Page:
On November 12, 2016, an Embassy of the German Democratic Republic officially represented the perished East German state in Los Angeles for four hours.
Justin Lifflander has lived and worked in Russia for nearly thirty years. He started in 1987 in Moscow as a driver-mechanic at the US embassy, then served as a missile inspector on the INF treaty in Votkinsk. He was an executive with Hewlett-Packard for two decades, after which he became business editor of The Moscow Times newspaper. His memoir, How Not to Become a Spy: A Memoir of Love at the End of the Cold War, was published in English in 2014 and in Russian at the end of last year.
Netherlands-based and Romanian-born performance artist and theatre-maker Ioana Tudor will present “About how my emotions were stolen by the machine. While I was just sitting there, reading about my father,” in response to the exhibition Facial Recognition.
In collaboration with Berlin and Los Angeles artists Sonya Schönberger and Friedrich Kunath, acclaimed conceptual artist Christof Zwiener appropriated an architecturally typical guardhouse from the parking lot of the East German news agency, known by the acronym ADN. In response to imminent destruction of the ADN headquarters and guardhouse in the wake of a frantic rush to get rid of a dark past, Zwiener rescued the guardhouse and transformed it into mobile site-specific installations, exploring themes of media, surveillance, propaganda, and the military.
Musical theatre actress Lola Fisher, Institute of the American Musical executive director Miles Kreuger, and University of California Irvine professor Kiril Tomoff engaged in a lively discussion of American musical theatre presented from 1946-89 in the USSR, East Germany and other Soviet bloc countries.
Justinian Jampol, The Wende’s Executive Director, and Chris Wyrick, of the Hollywood Reporter, discussed the impact of Fame on the Arts, as it relates to such topics as Prestige, Infamy, Defamation, and Forgetting.
Cristina Cuevas-Wolf, The Wende’s Manager of Collection Development, led a lively discussion about Political Icons in Experience 05 FAME.
The Wende Museum hosted a booth at Fiesta La Ballona for a second time to promote the Museum’s collections and its move to the Armory building, which is adjacent to Vet’s Park where the event is held.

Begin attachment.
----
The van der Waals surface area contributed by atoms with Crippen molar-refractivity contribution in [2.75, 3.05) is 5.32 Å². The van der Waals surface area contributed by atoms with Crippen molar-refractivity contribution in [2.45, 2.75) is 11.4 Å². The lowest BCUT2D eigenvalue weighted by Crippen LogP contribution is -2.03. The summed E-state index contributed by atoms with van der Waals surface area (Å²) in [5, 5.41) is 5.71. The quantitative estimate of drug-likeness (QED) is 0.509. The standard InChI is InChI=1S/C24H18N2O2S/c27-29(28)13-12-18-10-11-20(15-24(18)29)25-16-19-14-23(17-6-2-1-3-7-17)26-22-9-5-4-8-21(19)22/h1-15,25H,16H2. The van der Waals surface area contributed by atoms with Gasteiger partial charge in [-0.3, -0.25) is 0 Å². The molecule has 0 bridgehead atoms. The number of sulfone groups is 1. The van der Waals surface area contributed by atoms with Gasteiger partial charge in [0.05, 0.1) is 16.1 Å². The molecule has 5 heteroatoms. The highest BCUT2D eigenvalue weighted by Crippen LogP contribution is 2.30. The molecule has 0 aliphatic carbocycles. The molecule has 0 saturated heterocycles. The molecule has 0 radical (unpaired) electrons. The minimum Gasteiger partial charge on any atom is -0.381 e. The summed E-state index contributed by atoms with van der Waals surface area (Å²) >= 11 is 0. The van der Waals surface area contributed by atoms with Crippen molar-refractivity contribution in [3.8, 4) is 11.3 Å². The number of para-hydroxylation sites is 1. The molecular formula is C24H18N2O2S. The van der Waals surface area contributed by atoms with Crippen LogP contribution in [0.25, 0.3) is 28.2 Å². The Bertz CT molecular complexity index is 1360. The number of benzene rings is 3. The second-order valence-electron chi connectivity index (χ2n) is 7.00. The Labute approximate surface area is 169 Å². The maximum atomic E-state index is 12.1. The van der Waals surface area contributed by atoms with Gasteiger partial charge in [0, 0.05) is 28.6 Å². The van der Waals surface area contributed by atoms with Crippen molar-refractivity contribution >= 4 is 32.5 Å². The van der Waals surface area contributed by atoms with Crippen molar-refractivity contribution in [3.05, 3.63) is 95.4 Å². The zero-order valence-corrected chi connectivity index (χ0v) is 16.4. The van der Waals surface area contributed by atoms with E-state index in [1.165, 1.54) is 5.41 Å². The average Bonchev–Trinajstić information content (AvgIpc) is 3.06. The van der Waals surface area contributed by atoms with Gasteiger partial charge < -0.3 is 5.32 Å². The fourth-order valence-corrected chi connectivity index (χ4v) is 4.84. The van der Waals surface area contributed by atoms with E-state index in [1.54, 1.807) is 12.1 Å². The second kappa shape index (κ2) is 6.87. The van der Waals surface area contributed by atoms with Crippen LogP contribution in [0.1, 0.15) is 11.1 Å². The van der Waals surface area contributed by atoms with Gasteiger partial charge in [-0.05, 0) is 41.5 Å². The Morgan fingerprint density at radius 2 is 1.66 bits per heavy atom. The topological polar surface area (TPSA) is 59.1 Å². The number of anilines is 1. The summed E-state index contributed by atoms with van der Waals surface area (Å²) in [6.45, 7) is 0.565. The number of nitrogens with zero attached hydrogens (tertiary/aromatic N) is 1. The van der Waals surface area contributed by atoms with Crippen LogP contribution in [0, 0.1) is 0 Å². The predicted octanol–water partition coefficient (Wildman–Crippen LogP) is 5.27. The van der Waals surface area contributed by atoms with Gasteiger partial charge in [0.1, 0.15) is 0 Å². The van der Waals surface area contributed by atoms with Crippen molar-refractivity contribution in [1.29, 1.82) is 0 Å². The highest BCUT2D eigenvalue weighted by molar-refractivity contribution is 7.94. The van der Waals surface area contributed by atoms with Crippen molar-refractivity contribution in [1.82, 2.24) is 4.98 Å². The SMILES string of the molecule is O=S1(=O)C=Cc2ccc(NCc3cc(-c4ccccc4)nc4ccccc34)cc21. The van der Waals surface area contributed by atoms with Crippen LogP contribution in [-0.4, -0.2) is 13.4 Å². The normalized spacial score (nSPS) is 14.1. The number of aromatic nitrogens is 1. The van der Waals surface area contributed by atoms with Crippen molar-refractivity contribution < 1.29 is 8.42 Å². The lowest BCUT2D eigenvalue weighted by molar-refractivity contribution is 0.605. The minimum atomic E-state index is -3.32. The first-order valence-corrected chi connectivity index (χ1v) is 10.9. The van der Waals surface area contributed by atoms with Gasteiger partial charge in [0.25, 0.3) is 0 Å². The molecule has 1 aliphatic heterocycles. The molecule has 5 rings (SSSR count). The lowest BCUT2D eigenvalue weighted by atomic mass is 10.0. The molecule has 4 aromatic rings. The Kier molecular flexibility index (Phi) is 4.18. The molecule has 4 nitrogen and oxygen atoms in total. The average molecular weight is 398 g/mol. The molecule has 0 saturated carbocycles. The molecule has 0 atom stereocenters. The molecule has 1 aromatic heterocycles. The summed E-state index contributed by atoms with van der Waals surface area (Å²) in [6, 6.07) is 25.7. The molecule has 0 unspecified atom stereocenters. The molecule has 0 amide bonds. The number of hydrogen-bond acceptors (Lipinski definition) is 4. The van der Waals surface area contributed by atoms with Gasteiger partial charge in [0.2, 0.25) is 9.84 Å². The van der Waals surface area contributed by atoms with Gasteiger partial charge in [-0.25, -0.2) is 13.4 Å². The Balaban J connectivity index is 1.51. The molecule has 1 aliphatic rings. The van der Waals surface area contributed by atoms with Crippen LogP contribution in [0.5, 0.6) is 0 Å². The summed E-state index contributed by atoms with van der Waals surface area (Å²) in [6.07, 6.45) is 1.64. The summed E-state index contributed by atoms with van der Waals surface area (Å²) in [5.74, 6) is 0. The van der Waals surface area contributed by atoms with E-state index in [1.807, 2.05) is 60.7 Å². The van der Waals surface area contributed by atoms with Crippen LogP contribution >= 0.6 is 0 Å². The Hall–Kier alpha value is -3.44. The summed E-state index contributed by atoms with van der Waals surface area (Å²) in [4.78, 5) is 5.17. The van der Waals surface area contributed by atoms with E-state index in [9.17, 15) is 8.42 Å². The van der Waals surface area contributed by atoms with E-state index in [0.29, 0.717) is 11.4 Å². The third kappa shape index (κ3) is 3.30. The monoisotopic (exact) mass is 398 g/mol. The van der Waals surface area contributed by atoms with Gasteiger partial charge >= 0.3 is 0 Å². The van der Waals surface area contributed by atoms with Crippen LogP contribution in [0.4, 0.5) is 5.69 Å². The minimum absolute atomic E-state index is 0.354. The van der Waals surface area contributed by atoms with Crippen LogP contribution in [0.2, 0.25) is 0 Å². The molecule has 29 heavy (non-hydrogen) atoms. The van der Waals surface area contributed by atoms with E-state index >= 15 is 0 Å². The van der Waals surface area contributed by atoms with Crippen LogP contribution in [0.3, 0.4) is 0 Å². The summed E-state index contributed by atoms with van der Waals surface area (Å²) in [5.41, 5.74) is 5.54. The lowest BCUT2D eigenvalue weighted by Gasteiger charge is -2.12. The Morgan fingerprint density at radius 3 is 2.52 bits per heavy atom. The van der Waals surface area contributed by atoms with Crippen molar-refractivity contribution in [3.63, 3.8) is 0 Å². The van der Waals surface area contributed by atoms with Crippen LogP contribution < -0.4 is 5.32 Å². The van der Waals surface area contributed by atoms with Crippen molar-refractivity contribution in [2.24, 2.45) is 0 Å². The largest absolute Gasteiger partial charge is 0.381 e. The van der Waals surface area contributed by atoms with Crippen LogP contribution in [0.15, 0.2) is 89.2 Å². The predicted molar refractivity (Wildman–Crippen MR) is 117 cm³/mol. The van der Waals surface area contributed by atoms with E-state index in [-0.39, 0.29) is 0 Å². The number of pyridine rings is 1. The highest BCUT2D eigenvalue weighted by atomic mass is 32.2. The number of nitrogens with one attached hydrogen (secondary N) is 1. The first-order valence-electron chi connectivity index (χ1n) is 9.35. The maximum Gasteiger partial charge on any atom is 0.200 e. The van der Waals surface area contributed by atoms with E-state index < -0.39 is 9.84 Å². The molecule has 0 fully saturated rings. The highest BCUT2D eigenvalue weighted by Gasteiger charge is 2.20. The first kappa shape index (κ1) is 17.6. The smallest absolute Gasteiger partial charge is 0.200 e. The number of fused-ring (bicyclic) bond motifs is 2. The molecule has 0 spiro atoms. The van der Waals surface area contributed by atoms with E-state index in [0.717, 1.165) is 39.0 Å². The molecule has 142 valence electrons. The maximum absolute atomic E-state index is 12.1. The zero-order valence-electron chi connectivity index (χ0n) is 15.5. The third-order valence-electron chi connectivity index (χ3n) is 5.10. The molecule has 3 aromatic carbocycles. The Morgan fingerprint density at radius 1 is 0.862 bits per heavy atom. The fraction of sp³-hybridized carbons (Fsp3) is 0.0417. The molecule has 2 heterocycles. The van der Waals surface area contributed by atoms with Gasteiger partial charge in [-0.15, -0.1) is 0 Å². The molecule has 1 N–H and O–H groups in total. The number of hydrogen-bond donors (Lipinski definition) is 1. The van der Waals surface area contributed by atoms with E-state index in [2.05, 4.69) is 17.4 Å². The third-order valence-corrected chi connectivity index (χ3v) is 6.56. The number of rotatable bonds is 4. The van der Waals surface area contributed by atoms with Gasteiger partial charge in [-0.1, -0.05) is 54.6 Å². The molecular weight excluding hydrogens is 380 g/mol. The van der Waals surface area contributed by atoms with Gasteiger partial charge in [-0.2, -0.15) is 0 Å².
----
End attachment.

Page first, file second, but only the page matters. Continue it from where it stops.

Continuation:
READINGS | Angela Thompson and Ana Tajder
USC-Max Kade Institute, 2714 S. Hoover St., Los Angeles, CA 90007
Reception to follow the program
The Fall Salon will present a special evening of conversation about secretive and unfamiliar objects, places and subjects. Photographer Taryn Simon, in conversation with Peter Tokofsky, Education Specialist, J. Paul Getty Museum, will discuss her work Contraband (2010), an archive of global desires and perceived threats, presenting 1,075 images of items that were detained or seized from passengers and mail entering the United States from abroad.
Join Dr. Ljiljana Grubisic, Director of Collections & Public Programs, for an insider's look at The Wende Museum. Learn more about the museum's unique collection of Cold War artifacts including its selection of posters featured in Deconstructing Perestroika.
The Wende Museum's original Berlin Wall segments, on permanent display at 5900 Wilshire Blvd. (The Variety Building), were selected as one of 30 sites across the Southland for the city-wide installation project, Play Me, I'm Yours, organized in collaboration with the Los Angeles Chamber Orchestra and the British artist Luke Jerram.
The Spring Salon presented Ask Me More about Brecht: Hanns Eisler in Conversation with Hans Bunge, a special performance, music and cultural history by Sabine Berendse and Paul Clements.
Please join Vitaly Komar as he comments extemporaneously on selected images from The Wende Museum’s collection of Perestroika-era hand painted poster artworks, a few of which are currently on view as part of The Wende’s “Deconstructing Perestroika” exhibition at the Craft and Folk Art Museum.